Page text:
TOM DI MARIA, EXECUTIVE DIRECTOR, CREATIVE GROWTH: I remember my first experience of seeing this amazing production of art that was different than what I had seen and it was such a personal expression by the person making it. They may or may not have had language, they may or may not been able to communicate with me, but they're making this work that's really, you know, a window into their soul.

When you ask someone who's been disenfranchised their entire life to tell me your story it's amazing how the door opens.

SUBTITLE: Great Big Story: Art and Soul.

DI MARIA: Creative Growth Art Center is the oldest and largest center for artists with disabilities in the world. When we were founded, the idea of disability, then, was so radically different than what it is now.

We didn't come out of a hospital setting or we didn't come out of a vocational training program, we came out of some artists getting together, in a home in Oakland, putting paint on a table in the garage and just saying, this is what artists do, and this is how we can change the social fabric.

From those, kind of, humble beginnings, we now serve 162 artists with disabilities in our studio, every week. It's a very big space. Within that, you'll find almost every possible expression of visual art. You'll see the rug making area, the wood shop, the ceramic studio, the fashion area, the painting and drawing area and everyone's working together and everyone can see each other.

It's different than most places and some people don't believe it. Some people think, like, you must have doctors and you must have all these other things and how do you deal with the studio everyday. I was like, it's like, no, you know, art is the common language. And a lot of our folks don't verbalize or speak or they speak sign language, but art is the language that moves us forward.

DANIEL GARDINER, ARTIST: This is called the oil red sea number one. Red is the only color I can see.

DI MARIA: You look at work of an artist like Dan Miller (ph), you know, he's pretty much non-verbal. His mother tried to encourage him to speak by telling him how to spell words when he was a boy, every night, and never spoke them until he started to draw them.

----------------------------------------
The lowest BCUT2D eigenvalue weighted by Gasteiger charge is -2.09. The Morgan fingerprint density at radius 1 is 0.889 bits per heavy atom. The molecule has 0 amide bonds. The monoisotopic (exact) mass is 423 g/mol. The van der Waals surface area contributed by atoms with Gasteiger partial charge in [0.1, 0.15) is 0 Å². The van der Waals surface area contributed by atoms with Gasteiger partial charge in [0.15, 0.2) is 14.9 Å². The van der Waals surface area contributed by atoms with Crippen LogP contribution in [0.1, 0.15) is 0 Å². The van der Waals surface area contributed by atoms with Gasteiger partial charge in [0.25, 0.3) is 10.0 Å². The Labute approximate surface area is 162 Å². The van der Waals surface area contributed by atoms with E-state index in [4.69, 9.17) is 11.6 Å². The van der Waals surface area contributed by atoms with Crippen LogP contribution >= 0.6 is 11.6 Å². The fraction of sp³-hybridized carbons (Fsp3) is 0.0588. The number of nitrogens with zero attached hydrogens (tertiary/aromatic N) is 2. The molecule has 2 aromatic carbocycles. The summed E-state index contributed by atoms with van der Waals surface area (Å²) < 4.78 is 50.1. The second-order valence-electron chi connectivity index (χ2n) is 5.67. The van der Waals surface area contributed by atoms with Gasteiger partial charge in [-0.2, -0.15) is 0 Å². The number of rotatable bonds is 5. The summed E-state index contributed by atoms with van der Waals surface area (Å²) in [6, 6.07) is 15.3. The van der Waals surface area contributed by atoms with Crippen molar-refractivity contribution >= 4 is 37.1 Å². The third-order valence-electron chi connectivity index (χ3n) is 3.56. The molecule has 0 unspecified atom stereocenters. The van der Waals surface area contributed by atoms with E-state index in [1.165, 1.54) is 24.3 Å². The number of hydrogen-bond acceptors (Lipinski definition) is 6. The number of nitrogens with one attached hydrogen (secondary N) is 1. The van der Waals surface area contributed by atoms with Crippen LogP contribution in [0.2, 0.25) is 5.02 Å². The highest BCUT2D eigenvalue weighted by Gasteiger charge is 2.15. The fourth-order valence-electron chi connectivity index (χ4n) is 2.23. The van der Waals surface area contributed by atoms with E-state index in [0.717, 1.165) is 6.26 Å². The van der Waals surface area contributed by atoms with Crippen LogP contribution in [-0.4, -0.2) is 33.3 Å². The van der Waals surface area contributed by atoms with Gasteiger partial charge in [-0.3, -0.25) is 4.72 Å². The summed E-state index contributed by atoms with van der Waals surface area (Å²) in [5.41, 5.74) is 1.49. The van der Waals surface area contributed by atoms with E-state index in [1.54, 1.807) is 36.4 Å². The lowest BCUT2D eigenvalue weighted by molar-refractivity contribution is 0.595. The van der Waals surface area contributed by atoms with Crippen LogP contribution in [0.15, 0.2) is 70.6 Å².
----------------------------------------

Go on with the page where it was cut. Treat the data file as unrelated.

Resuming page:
UNIDENTIFIED MALE: A light goes click, click, click.

DI MARIA: Look at an artist like Monica Valentine (ph), she takes pins and she takes sequins and colored beads, and she strings those together on the pin and she puts them into Styrofoam forms to form these optically charged sculptures. When you realize that Monica has prosthetic eyes and can't see color or see anything, it moves into this whole other range.

We want their own voice. We want it as pure and personalized as it can be. And 45 years later, it continues to work.

How's that building coming along, Pete?


DI MARIA: It's looking good.

The record of success of Creative Growth is phenomenal, it's off the charts in terms of what an art school or any other, sort of, enterprise would consider to be acceptable.

We have three artists with work in the Museum of Modern Art Permanent Collection in New York, in the San Francisco Museum of Modern Art Collection.

And, this year, we have the first two people with developmental disabilities, they have work in the Venice Biennale. The Venice Biennale is the most important, prestigious, by invitation-only exhibition in the world.

Their work is sought after. You know, a piece is done, and there's a waiting list.

Rosina (ph), I haven't even said hello to you, yet, today. How are you?


DI MARIA: To be able to work at a place like this is beyond anything I had hoped for. I get to work with phenomenally talented people, and to see how they negotiate the day everyday, how they get around obstacles, how they continue to say yes, when everyone is telling them no, that's an amazing thing. That's a life lesson I get reminded of every single day.


AZUZ: In keeping with our art theme, we present to you -- pumpkin carving, under water, because it's autumn in the Florida Keys. This was a competition among dozens of artists who work in teams of two to carve out their best jack-o-lantern. The price was a free dive trip in Key Largo.

And this might be harder than you think because pumpkins are naturally buoyant. So, the carvers had to keep them from floating away while they work.

It's not always easy to scuba out of pumpkin, and if your skill doesn't stem from deep seated creativity, you got to be careful not to get waterlogged with frustration and just flip your lid. You just take a deep breath, dig in and carve out something nifty, you'll be sure to do a really gourd job.

I'm Carve-l Asus for CNN 10.